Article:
With countries like Singapore, Turkey, Spain, and China already examining the use of CBDCs, Jorge Lesmes, banking director at Tokyo-based NTT DATA, said: “It is surprise to see the Bank of England researching the advantages of digital currencies again.
“The UK has had a CBDC taskforce in place since April 2021. As banks and government bodies look to adapt to an increasingly digital economy, CBDCs offer an opportunity to leverage the benefits of crypto with less inherent risk.
“The key hurdle for the Bank of England to overcome is gaining public acceptance of a new digital currency as some members of the public have understandable fears over cash being phased out entirely. However, the current plans are to maintain digital and physical currencies in tandem. Furthermore, for banking customers, digital currencies could offer them increased freedom in the way they use their money.”
Favourable news for fintechs?
The revelation seems to confirm the government’s decision to keep funding the fintech sector. Despite the fact that a digital currency would promote innovation, fintechs might play a significant role in the UK’s digital currency.
The advantages of a CBDC were discussed by Adam Jackson, director of policy at the organization for the fintech sector, Innovate Finance. “UK ambitions for a digital pound strengthen the UK’s worldwide position for investment in fintech,” Jackson added.
“A CBDC can inspire a new wave of innovation in payments, with the potential to further increase productivity across the economy, provide citizens with new services, and open up access to digital finance, along with UK plans for regulated stablecoins and recognition of smart contracts under UK common law.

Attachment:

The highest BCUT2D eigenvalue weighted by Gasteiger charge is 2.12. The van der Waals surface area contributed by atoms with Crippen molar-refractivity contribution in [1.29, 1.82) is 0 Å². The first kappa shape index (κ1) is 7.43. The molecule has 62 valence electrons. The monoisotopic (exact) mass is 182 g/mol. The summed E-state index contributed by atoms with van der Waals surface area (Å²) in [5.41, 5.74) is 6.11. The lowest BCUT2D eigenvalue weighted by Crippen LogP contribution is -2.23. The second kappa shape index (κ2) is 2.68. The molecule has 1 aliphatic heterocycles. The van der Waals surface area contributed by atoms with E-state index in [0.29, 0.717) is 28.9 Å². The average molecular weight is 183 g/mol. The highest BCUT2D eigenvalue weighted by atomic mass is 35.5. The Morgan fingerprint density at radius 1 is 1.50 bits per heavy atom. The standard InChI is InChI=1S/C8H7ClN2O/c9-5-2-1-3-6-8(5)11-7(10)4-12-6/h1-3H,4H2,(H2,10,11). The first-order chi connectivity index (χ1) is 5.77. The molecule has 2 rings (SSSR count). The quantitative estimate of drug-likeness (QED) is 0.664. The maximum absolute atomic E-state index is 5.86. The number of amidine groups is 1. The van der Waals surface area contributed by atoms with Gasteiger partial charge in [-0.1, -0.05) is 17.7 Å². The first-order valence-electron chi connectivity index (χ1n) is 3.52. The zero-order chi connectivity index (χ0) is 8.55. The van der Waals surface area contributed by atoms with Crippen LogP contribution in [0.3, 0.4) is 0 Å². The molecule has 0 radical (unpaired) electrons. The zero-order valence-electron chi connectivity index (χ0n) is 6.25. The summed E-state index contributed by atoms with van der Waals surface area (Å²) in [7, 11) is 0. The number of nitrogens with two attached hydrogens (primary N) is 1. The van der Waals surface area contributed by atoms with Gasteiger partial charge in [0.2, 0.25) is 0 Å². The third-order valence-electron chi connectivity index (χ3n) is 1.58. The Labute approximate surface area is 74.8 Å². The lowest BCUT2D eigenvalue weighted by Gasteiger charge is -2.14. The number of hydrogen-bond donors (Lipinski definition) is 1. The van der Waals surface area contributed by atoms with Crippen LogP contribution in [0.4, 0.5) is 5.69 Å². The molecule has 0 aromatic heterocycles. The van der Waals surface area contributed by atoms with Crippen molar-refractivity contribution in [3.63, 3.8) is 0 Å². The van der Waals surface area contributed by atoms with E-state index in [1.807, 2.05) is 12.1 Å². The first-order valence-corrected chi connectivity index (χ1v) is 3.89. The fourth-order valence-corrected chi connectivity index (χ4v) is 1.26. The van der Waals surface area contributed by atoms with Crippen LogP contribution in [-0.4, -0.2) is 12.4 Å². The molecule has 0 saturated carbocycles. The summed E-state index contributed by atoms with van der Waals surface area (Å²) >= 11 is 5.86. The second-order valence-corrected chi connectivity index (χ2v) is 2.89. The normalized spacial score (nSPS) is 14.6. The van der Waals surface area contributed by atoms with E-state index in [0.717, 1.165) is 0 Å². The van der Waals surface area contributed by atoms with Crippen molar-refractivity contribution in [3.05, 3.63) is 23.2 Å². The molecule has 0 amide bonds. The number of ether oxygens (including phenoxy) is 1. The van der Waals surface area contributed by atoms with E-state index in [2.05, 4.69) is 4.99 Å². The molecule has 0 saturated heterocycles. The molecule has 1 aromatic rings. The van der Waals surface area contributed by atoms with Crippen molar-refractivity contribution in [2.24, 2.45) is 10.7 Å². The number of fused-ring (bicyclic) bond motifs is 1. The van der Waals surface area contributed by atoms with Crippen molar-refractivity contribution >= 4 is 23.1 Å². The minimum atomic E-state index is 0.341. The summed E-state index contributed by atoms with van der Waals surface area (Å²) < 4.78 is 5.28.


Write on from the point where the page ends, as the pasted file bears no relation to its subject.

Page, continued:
“The platform model proposed for the UK lays the groundwork for a varied, competitive, and open market of service providers, which will promote further innovation and draw investment in the UK,” the authors write.
The Treasury’s decision to look at the design of a digital pound is a major moment for the fintech sector and demonstrates the UK government’s real resolve to place technology at the center of our financial services business, according to Chris Ford, head of government affairs EMEA at R3.
“Regulated CBDC, founded on distributed ledger technology, can improve efficiency across our financial system infrastructure and resolve actual issues that have prevented us from progressing for decades.